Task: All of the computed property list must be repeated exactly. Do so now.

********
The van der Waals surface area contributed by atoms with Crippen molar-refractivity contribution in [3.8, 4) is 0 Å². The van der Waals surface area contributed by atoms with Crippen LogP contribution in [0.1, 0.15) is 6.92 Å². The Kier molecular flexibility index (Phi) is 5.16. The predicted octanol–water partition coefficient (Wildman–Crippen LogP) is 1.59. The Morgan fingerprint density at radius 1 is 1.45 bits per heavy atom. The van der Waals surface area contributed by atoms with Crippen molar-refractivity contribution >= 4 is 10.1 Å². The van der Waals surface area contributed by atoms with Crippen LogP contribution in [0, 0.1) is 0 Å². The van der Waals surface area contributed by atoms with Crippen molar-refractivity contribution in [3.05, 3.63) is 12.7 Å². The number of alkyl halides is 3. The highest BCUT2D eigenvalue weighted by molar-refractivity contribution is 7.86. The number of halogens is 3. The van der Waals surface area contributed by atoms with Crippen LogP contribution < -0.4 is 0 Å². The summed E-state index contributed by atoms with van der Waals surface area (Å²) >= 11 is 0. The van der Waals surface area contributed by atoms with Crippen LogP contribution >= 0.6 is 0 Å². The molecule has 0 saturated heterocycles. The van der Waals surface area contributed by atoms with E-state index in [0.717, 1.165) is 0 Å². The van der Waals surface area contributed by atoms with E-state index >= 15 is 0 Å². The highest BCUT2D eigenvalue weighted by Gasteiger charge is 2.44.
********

The van der Waals surface area contributed by atoms with Crippen molar-refractivity contribution in [3.8, 4) is 0 Å². The van der Waals surface area contributed by atoms with Crippen LogP contribution in [0.1, 0.15) is 6.92 Å². The Kier molecular flexibility index (Phi) is 5.16. The predicted octanol–water partition coefficient (Wildman–Crippen LogP) is 1.59. The Morgan fingerprint density at radius 1 is 1.45 bits per heavy atom. The van der Waals surface area contributed by atoms with Crippen molar-refractivity contribution >= 4 is 10.1 Å². The van der Waals surface area contributed by atoms with Crippen LogP contribution in [0, 0.1) is 0 Å². The van der Waals surface area contributed by atoms with Crippen molar-refractivity contribution in [3.05, 3.63) is 12.7 Å². The number of alkyl halides is 3. The highest BCUT2D eigenvalue weighted by molar-refractivity contribution is 7.86. The number of halogens is 3. The van der Waals surface area contributed by atoms with Crippen LogP contribution < -0.4 is 0 Å². The summed E-state index contributed by atoms with van der Waals surface area (Å²) >= 11 is 0. The van der Waals surface area contributed by atoms with Crippen LogP contribution >= 0.6 is 0 Å². The molecule has 0 saturated heterocycles. The van der Waals surface area contributed by atoms with E-state index in [0.717, 1.165) is 0 Å². The van der Waals surface area contributed by atoms with E-state index >= 15 is 0 Å². The highest BCUT2D eigenvalue weighted by Gasteiger charge is 2.44.